I did wonder though if, yet again, I'd be underwhelmed by black truffles. I'd had them from the markets in Beaune and Carpentras before, I'd been on a forage in St. Bris le Vineux, I'd unearthed them in the Lubéron where I'd packed them into a box of fresh eggs and a tin of Arborio rice hoping that their supposedly magic olfactory properties would symbiotically transform any subsequent omelette or risotto I made from them. But it seemed to me that truffles were more about smell and less about taste.
Before attacking the first course we had some Taittinger Brut enlivened by deliciously fresh crab & cucumber bites (well, licks, as these were served on small spoons passed around on trays) and lightly smoked tiny chunks of salmon. We listened to the local farmer who has chanced upon what might be the most fecund patch of truffle-laden forest in Europe, if not the world. The past 4 years have yielded over a ton of commercially viable, worm-free, intact truffles. The whereabouts of this 10 acre chalky patch of mainly beech and hazel forest are necessarily kept secret but I have been invited to go and have a look as long as I am escorted there blindfolded.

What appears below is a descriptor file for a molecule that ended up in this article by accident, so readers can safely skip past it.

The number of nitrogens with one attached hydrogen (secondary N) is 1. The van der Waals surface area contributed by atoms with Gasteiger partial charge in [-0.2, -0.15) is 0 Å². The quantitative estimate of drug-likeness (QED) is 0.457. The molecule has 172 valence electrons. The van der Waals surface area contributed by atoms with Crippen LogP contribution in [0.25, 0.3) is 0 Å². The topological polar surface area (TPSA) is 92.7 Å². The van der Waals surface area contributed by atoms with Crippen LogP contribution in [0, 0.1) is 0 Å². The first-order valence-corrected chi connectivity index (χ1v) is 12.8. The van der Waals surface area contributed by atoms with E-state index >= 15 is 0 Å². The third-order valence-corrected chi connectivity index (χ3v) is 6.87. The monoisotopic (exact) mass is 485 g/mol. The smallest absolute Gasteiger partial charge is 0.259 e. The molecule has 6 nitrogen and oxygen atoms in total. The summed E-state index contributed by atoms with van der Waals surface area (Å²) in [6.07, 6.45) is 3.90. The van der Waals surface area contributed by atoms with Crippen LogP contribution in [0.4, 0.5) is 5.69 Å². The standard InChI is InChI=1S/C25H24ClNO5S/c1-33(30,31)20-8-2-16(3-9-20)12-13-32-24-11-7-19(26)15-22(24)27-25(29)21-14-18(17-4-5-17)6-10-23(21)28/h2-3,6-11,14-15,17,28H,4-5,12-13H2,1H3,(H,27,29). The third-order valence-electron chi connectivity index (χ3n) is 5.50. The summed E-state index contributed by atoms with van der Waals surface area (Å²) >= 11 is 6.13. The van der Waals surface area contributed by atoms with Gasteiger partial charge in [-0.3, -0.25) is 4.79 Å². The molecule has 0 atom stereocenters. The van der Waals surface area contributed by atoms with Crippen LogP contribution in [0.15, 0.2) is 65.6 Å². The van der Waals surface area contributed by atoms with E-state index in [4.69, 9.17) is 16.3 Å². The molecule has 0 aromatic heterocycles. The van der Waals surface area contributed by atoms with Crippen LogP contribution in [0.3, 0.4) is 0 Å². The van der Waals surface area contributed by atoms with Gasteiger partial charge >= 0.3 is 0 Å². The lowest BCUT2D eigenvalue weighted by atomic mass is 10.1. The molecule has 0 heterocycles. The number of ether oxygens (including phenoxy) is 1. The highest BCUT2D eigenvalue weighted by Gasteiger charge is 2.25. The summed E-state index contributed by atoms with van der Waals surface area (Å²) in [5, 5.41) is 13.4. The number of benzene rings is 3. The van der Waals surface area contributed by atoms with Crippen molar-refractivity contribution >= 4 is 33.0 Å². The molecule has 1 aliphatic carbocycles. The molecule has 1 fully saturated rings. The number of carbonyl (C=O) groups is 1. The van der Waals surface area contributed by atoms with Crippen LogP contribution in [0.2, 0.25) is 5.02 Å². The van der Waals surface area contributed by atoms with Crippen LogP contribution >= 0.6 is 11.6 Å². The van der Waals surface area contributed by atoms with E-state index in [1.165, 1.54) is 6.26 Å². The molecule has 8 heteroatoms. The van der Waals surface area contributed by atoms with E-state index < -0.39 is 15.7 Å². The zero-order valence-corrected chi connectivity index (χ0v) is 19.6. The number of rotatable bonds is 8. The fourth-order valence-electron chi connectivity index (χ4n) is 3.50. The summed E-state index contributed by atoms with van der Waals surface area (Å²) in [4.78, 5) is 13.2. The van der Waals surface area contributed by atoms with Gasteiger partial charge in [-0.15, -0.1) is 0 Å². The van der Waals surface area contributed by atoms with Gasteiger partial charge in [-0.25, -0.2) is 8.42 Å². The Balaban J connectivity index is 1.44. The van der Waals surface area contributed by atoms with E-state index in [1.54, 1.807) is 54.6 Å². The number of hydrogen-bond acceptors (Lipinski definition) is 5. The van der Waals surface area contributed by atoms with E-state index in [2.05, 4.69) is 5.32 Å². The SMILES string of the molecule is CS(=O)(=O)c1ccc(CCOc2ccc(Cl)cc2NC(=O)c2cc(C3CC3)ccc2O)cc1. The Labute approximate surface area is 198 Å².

Next wine was Kooyong Massale Pinot Noir 2008 (retail £14.95) which had lovely cherryish fruit, fine tannins, fresh acidity and a slightly bitter finish.
A delight on its own (or with a plate of charcuterie perhaps) but floored by the challenging pudding of blackberry crumble, blackberry jelly, and creamed cheese ice cream. To be fair, most whites, sweet included, would have clashed.
The outstanding ice cream was reminiscent of those served in the Basque country of Northern Spain; a cheesy, slightly sour and salty cream, great with the darkly acid fruit.